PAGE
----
Let's say Harry is your child who's been causing you brief or has trouble sustaining engagement or playing cooperatively. Randomly, say to Harry, "Harry, I see Emerald is building with the little squares, can you pass this to her?" or, "Emerald, I heard you say you are building a castle, tell Harry about your Castle." Prompt the children to interact with one another in small ways, sharing comments about their structures, asking questions about each other's structures, or passing materials the other might want? 

"Why do this?" you may ask.

Some kids need our help to move through the stages of play and even when they don't, again, play is the best medium for building your relationship with children. Play's the thing, remember? The thing here with what I am remembering with Emerald and Harry is that these comments, questions and material-sharing is what children do naturally as they move from parallel play to the next stage which is called (if you're not familiar), associative play.

Eventually, in the preschool years we hope to support children to get to the cooperative play stage (all play stages referenced herein are credit to Mildren Parten who came up with the terms based on her research in 1932). But that child who can barely focus on a center? The one who runs into the block corner and seemingly for no reason knocks down block towers? The child who hits when someone takes a toy two feet away from them? They might still be in more of a parallel stage or even be an "onlooker" who lacks the skills to enter play (hence, the “I'll go knock down your structure” approach).

So, start with this. Make your connection with the child by imitating and maybe slightly expanding the play over time. Build that rapport. Practice you following their lead and them following yours. Don't tell them that's what you're doing or ask permission, just do it! Parallel play does not require consent. We're all allowed to sit in the area and use the materials. Now if they yell, "don't copy me" then don't copy them because clearly your working against your goals. Just use the materials in your own way in that case.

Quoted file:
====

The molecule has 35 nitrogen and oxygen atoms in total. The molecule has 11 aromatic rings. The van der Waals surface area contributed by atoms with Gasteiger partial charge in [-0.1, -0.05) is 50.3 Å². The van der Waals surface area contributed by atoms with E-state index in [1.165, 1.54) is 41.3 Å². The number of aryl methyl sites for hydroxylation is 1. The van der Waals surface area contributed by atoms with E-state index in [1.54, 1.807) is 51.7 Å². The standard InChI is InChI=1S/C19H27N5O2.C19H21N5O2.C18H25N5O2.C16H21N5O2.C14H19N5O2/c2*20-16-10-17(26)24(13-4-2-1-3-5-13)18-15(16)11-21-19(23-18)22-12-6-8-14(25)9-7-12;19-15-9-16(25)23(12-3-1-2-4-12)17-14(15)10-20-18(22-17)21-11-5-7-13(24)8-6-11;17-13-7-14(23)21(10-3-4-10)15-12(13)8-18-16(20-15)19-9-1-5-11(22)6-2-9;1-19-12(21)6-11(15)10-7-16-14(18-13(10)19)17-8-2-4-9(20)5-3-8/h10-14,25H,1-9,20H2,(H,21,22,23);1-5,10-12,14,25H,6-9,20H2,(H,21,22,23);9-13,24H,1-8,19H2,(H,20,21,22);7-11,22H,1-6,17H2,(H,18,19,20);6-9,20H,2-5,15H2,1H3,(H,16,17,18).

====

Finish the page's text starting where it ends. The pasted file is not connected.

Then over time experiment with prompting peer interaction and see how it goes.


Because every time I have supported children's play in this way or coached teachers to do so in addition to develop a positive rapport with some of the most challenging adversarial kids we've seen growth in the children's play skills and eventually as they start to play interactively (associative play or cooperative play) and make friends, guess what? Less behavior problems!!!!! Even if the behavior was happening at other times of day.

Maybe it's because when we are having fun and have at least one good friend we tend to be happier and easier to get along with?

Think of yourself when you go to a party or class or any new environment by yourself versus when you go with a friend or partner...when you're somewhere where you are having fun versus somewhere that feels like drudgery?

Playing and having friends makes everything better. 

Try it and see. I know you're juggling a million things (assessments, documentation, curriculum, supervising other adults) but just pick one kid who you think really needs some extra support and see if you can find 10 minutes to support his or her play. You can of course also interact with the other children in the center but work to imitate the use of materials and follow the lead of the child who needs you most.

Not sure what this looks like in practice? Watch this 7-minute video, demonstrating "imitate and expand". I think it is a great tutorial to get you started. The intrinsic motivation of play holds such potential for making magic in your classroom.

Thank you for all that you do.